Archive for the 'Betting' Category


The buzzword bingo on Theresa May’s Florence speech

Thursday, September 21st, 2017

Ladbrokes have a market up on what Theresa May might say in her Florence speech tomorrow, and I get the feeling that this is another market that will help contribute to the Ladbrokes Christmas bonus fund.

If I had to choose I’d back the 12/1 on ‘Global Trading Power’, but if PBers spot any value, please let me know.



The consequences of Amber Rudd’s decision to ignore the courts

Wednesday, September 20th, 2017

By acting ultra vires, Amber Rudd’s actions should worry anyone who believes in the rule of law

Because of Boris Johnson’s behaviour there’s one story that hasn’t received the attention it deserves and that is the story of Amber Rudd being held in contempt of court, last Thursday The Guardian reported

An asylum seeker is holed up in a hotel room in Kabul in fear for his life after the home secretary breached a high court order not to remove him from the UK and instead put him on a plane back to Afghanistan.

Samim Bigzad, 23, says he is a prime target for the Taliban because he worked in construction for the Afghan government and American companies before he sought sanctuary in the UK. 

Now he is back in Kabul he is even more fearful after a group of armed men in plainclothes arrived at the hotel on Wednesday and demanded to know his whereabouts.

Two high court judges have made separate orders calling for Bigzad to be brought back to the UK as a matter of urgency. The second states that the home secretary, Amber Rudd, is in contempt of court for breaching the first order not to remove Bigzad.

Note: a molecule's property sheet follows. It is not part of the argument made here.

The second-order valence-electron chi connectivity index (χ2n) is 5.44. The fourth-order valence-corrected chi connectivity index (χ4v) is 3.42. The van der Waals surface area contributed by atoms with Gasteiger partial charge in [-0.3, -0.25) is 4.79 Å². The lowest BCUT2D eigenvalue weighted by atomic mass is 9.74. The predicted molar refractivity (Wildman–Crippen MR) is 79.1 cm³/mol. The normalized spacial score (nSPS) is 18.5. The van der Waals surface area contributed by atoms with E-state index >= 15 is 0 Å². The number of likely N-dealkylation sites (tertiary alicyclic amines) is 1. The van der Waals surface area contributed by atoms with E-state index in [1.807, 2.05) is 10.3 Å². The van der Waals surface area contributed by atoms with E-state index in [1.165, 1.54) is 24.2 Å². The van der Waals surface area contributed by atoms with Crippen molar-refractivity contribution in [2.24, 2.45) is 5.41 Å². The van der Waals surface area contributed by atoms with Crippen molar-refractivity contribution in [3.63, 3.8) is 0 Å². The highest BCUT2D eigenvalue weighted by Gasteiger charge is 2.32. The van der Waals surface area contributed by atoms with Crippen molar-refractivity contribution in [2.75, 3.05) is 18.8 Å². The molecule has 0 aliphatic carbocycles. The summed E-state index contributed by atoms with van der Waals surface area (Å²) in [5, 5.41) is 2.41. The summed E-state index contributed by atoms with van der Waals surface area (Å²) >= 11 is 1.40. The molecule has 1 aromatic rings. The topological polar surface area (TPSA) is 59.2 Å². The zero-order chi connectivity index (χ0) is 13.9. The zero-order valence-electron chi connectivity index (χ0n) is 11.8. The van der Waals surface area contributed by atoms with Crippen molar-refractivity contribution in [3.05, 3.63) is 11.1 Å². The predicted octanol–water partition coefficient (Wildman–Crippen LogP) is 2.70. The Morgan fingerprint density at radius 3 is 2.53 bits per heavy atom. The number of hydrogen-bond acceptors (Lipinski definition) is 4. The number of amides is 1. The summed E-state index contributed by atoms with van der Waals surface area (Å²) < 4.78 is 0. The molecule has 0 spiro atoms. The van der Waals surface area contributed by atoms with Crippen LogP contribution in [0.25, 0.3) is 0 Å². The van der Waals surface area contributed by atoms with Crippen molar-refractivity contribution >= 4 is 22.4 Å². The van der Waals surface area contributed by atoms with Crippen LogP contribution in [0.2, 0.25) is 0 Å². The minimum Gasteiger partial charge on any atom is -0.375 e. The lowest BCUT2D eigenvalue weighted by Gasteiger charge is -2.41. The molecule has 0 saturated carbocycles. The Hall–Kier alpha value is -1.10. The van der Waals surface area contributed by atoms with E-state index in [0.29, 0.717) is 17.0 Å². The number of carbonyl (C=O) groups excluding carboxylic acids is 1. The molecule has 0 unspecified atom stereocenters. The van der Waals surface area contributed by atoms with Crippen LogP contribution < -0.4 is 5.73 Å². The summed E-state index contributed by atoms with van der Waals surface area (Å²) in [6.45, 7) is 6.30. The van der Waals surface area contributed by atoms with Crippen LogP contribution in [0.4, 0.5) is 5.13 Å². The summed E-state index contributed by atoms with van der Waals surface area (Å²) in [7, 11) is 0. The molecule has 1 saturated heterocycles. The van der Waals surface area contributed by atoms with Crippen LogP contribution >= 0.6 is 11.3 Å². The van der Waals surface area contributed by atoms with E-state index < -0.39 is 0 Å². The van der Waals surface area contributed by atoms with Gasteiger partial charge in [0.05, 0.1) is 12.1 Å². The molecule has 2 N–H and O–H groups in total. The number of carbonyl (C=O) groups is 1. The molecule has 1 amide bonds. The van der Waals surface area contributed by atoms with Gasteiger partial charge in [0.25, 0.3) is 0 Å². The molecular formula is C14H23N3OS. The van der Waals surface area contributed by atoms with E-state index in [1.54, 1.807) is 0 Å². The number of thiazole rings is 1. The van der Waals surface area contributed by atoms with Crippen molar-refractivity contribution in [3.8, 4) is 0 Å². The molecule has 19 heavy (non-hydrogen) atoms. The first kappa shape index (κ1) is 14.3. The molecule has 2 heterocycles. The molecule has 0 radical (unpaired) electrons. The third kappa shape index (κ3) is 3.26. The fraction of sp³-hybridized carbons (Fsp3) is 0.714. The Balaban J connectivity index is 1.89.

If ministers can flout the rule of law and the courts then that sets a dangerous precedent for their successors, if any Tory wants to go down the partisan route and defend Amber Rudd, just think of how you’d feel if say Jeremy Corbyn and John McDonnell were in government flouting the rule of law by being held in contempt of court?

Lord Falconer, a former Lord Chancellor, has written an article on this subject, the headline says it all ‘If Amber Rudd can’t explain why she defied the courts, she should go.’ If Labour had someone with more substance and nous than Diane Abbott as Shadow Home Secretary, then Amber Rudd might be in trouble to the point of resigning, however I’m going to take the 40/1 on Amber Rudd as next out of the cabinet that Paddy Power are offering.


PS – This is why I, like many others, have huge concerns about the ‘Henry VIII powers’ that the government is planning to use in the forthcoming European Union Withdrawal Bill, the executive want us to believe they will act honourably, Amber Rudd’s actions indicate the opposite.


Boris Johnson the David Miliband de nos jours?

Wednesday, September 20th, 2017

On resigning, it’s BoNo, I can’t leave, with or without you Prime Minister.

We’ve been here before, an unpopular analogue Prime Minister in a digital world who most of their party would like to ditch, a Foreign Secretary writing a newspaper article setting out their vision which many took as the beginning of a leadership challenge but then chickened out of that challenge.

I wonder like David Miliband, Boris Johnson has damaged himself with these shenanigans and ultimately rue not quitting/toppling the Prime Minister. But as many sources and outlets have reported overnight Boris Johnson has pulled back from the brink and cancelled his seemingly inevitable flounce that was scheduled this coming weekend.

If Boris decides to repeat his antics of the past week in the future and doesn’t topple Mrs May then he’s going to lose even more support and lustre, like the Grand Old Duke of York (and Albany) marching his troops up to the top of the hill then marching then back down again, it won’t end well.